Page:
His choice of tackle is curious to many who fish for tuna. Most would say that level-wind reels couldn’t possibly keep up with the blistering pace of a 100-plus-pound ball of muscle, but O’Steen says Penn 345s do just fine when matched up with 200-pound braided line. It’s admittedly an all-purpose rig also used for bottom fishing when O’Steen was into jerking heavy fish away from heavy structure. It performed well enough on the tuna, and he’s been using it ever since.

“At times, they’ll break down internally, but it’s usually 70 or so fish in between,” he said. “A lot of people have more than enough to think about when fighting a fish than worrying about the line piling up in the middle and having to let out line in order to land the fish. With these reels, all they have to worry about is their forearms.”

Drifting away from or toward the platform with the engines off is the preferred method of filling the box with tuna. O’Steen much prefers allowing the current to take him away from the platform, but says that ultimately the fish decide the rules of the night.

“There’s a lot that can go wrong when you’re drifting toward a rig,” says O’Steen.

Terminal tackle for the notoriously leader-shy fish begins with a small ball-bearing swivel tied to the braid, which is then connected to a length of either 80- or 100-pound fluorocarbon leader. A small 8 or 9/0 black circle hook completes the rigging, and hooks are hidden in the baits. Again, circle hooks are very low-maintenance for novice bluewater anglers as long as they can remember not to jerk.

The color of the hook is critical in night fishing, though O’Steen isn’t certain the reason.

“There have been times when I’ve thrown 15 pieces of chum out there with a line with a silver hook, and the tuna will almost instantly eat every piece of chum there is and not touch the hooked bait,” said O’Steen.

Another ace in the hole for the crew is an artificial called a Yummie Flying Fish. With an unbeatable action and wings that actually flap when retrieved, O’Steen says it’s an automatic strike at times.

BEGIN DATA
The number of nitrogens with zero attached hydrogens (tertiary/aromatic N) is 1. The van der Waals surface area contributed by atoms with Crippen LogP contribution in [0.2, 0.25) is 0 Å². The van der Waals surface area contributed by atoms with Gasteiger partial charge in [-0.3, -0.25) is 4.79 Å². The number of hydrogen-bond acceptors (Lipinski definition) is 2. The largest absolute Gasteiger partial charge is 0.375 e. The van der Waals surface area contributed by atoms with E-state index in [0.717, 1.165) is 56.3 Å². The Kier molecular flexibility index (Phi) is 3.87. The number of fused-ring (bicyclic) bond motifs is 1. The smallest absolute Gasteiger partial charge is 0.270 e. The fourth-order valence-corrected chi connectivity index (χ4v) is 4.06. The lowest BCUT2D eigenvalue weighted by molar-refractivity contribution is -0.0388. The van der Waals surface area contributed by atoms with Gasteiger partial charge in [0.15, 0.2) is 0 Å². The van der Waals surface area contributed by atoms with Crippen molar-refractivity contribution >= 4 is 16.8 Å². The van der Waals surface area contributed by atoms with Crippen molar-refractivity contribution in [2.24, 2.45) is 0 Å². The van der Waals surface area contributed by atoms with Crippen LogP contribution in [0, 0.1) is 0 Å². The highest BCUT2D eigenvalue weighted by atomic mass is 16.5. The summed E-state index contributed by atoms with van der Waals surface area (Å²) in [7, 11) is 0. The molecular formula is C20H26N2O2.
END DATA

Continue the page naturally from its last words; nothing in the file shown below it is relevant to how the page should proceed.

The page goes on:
“One time, there was a big yellowfin cruising through the chum slick that wouldn’t touch any of the other baits, but it would eat every piece of chum we threw at it,” said O’Steen. “I finally threw that Yummie Flying fish at him and caught him. He weighed 141 pounds, but was probably 138 when we first spotted him, he had eaten so much.”

Casting a bait on a heavy outfit is no easy feat, so the crew will often let the current or the boat take out line for a hundred yards or so before the angler burns it back on the surface. The skipping action of the bait drives the yellowfin crazy, but it’s often not needed as it is almost instantly attacked at times.

One of the benefits with making the run to the Green Canyon (a distance over 100 miles from Falgout Canal Marina in Theriot) is the near guarantee that there will be blue water when they get there. In fact, of all the years going there, O’Steen says he has only come up snake eyes one time.

“It was a few months ago, but someone still caught a huge tuna,” said O’Steen. “It went 218 pounds bled and weighed the following day. It would have been close to the state record, but three anglers fought it.”

O’Steen’s personal best yellowfin tuna hit the scales at 184 pounds at the 1999 Grand Isle Tarpon Rodeo. It still stands as the rodeo record, but what O’Steen most remembers about the trip is the unbelievable numbers of fish.

“That was at Green Canyon 237, probably one of the best tuna rigs in the Gulf,” he said. “Usually it’s good at night and then up until about 8:00 in the morning. That day we caught fish until noon with four fish over 100 pounds along with two marlin. Every angler on board won an award, and we probably supplied forty people with fresh tuna meat.”